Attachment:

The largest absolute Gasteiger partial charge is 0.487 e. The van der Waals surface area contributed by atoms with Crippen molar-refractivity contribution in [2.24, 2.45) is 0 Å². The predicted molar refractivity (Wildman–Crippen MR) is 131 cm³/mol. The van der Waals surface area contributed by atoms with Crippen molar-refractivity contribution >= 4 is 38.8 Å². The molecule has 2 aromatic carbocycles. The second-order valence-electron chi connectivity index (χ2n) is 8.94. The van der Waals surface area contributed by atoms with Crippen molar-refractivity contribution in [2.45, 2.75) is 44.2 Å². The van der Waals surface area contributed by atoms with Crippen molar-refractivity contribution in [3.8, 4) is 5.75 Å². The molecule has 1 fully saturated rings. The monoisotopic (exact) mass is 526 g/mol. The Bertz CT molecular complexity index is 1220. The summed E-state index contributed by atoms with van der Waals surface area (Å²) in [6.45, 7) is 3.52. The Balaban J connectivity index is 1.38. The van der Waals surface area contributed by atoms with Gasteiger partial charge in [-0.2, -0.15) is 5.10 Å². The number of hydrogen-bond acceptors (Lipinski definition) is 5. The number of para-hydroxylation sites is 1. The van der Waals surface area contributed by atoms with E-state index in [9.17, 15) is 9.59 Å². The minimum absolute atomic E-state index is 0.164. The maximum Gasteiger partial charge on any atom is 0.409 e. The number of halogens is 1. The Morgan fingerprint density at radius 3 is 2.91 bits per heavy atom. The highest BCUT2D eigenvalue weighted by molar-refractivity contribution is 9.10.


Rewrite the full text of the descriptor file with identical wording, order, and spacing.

The largest absolute Gasteiger partial charge is 0.487 e. The van der Waals surface area contributed by atoms with Crippen molar-refractivity contribution in [2.24, 2.45) is 0 Å². The predicted molar refractivity (Wildman–Crippen MR) is 131 cm³/mol. The van der Waals surface area contributed by atoms with Crippen molar-refractivity contribution >= 4 is 38.8 Å². The molecule has 2 aromatic carbocycles. The second-order valence-electron chi connectivity index (χ2n) is 8.94. The van der Waals surface area contributed by atoms with Crippen molar-refractivity contribution in [2.45, 2.75) is 44.2 Å². The van der Waals surface area contributed by atoms with Crippen molar-refractivity contribution in [3.8, 4) is 5.75 Å². The molecule has 1 fully saturated rings. The monoisotopic (exact) mass is 526 g/mol. The Bertz CT molecular complexity index is 1220. The summed E-state index contributed by atoms with van der Waals surface area (Å²) in [6.45, 7) is 3.52. The Balaban J connectivity index is 1.38. The van der Waals surface area contributed by atoms with Gasteiger partial charge in [-0.2, -0.15) is 5.10 Å². The number of hydrogen-bond acceptors (Lipinski definition) is 5. The number of para-hydroxylation sites is 1. The van der Waals surface area contributed by atoms with E-state index in [9.17, 15) is 9.59 Å². The minimum absolute atomic E-state index is 0.164. The maximum Gasteiger partial charge on any atom is 0.409 e. The number of halogens is 1. The Morgan fingerprint density at radius 3 is 2.91 bits per heavy atom. The highest BCUT2D eigenvalue weighted by molar-refractivity contribution is 9.10.